At its Build event today, Microsoft announced that a new AI assistant called Copilot is coming to the Windows 11 preview build in June. I don’t know if the introduction of Copilot means that what’s left of Cortana will be overwritten, but it may as well be, since Copilot serves the same function but with the ultra-hyped mirage of intelligence provided by a generative language model. Copilot can answer questions about Windows features, suggest Spotify playlists, summarize the contents of documents, and act on requests like “Can you send this logo to the Design Squad in Teams?”
That latter task, which appears in the video demonstration above, could’ve been accomplished by opening Teams and dragging the image there instead, but I suppose the point was to show off Copilot’s ability to process natural language requests, not to demonstrate efficient computer use.
Microsoft’s video isn’t nearly as fun to watch as today’s Adobe Photoshop AI demonstration, but if typing “show me the damned network adapter settings” actually takes me to the damned network adapter settings without making me wander around in the infuriating modern Control Panel trying to remember which button goes there, I may get some use out of Copilot. (The button is “More network adapter options” and I’ll forget again before the next time I need it.)
“Just like you would with Bing Chat, you can ask Windows Copilot a range of questions from simple to complex,” wrote Windows head Panos Panay in a blog post today. “If I want to call my family in Cyprus, I can quickly check the local time to make sure I’m not waking them up in the middle of the night. If I want to plan a trip to visit them in Cyprus, I can ask Windows Copilot to find my family flights and accommodations for mid-winter break.”
I feel like Panay probably doesn’t need to ask Copilot what time it is in Cyprus to know when he can call his family, but we get the picture: You can ask it to do stuff.
Panay had some other AI-related news to share today, too: New AI development features in Windows 11 and a dedicated section for AI tools on the Microsoft Store, where AI will also be used to generate summaries of user reviews.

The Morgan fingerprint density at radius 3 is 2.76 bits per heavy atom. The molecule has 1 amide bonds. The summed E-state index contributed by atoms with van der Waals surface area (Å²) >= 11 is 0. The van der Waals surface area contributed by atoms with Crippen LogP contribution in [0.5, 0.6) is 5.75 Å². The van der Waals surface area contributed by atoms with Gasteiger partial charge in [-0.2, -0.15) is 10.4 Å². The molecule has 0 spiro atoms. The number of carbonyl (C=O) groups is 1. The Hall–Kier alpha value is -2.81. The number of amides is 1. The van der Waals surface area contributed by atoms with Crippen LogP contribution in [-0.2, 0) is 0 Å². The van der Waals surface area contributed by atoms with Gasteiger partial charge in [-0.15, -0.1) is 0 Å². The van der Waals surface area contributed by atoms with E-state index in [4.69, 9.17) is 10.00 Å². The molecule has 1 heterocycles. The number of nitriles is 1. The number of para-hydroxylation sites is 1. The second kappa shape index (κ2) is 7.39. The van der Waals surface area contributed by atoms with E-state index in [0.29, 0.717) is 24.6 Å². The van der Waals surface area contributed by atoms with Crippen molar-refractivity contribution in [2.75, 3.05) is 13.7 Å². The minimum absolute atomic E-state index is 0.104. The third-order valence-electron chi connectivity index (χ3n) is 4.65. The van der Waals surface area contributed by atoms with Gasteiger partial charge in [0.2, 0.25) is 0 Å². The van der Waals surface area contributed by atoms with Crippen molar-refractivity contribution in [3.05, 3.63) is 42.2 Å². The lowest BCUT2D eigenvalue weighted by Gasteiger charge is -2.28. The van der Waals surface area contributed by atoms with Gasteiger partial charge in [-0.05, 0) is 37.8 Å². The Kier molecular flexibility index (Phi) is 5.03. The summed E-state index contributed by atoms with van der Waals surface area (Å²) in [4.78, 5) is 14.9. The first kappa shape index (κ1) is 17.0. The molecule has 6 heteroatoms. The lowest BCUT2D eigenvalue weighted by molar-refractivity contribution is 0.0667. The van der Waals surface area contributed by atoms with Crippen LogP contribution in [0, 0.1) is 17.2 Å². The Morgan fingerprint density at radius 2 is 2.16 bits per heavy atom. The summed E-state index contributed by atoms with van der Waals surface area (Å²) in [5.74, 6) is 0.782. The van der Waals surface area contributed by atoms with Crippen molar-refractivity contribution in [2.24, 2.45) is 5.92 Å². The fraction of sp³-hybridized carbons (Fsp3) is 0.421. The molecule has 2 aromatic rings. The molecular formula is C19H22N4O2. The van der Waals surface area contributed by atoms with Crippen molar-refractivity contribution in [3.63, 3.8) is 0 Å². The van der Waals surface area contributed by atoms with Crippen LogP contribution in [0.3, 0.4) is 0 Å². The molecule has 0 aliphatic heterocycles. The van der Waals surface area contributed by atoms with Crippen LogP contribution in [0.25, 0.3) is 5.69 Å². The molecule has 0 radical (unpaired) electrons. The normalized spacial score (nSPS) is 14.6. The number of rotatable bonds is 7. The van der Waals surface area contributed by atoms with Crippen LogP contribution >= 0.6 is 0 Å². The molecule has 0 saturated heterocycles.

“We are making it faster and easier for customers to scan reviews for apps by using the power of AI to compile thousands of reviews into a simple summary, enabling customers to discover new content with ease,” wrote Panay.
It’s no big leap to wonder if we’ll eventually see generative AI used in a similar fashion on stores like Steam, where games can amass tens of thousands of user reviews—Valve does like processing and presenting a bit of data. If not Steam, I’m sure AI will be just about everywhere else online in not too long. Microsoft is just one of many companies rushing to get generative AI models into its products, even as regulators, researchers, and entrepreneurs (whatever their reasons) worry about the speed at which it’s being deployed.
One of many concerns is the habit of large language models like ChatGPT to tell users fabricated information. Presumably Microsoft is confident in Copilot’s ability to deliver accurate answers, but we definitely shouldn’t be—it’s not as if other AI tools have been carefully honed before going to market.
I’m definitely going to treat Copilot suspiciously—my sister sends weird enough texts by dictating to Siri, so who knows what blunders await if I start asking Copilot to write my emails—but yeah, I’ll try it out. This is, after all, the start of what I always wanted as a Star Trek-watching kid: a computer I can talk to.
My thinking has turned a bit more practical since then, though, so the truly big Windows news for me today is that it’s finally getting built-in support for rar files.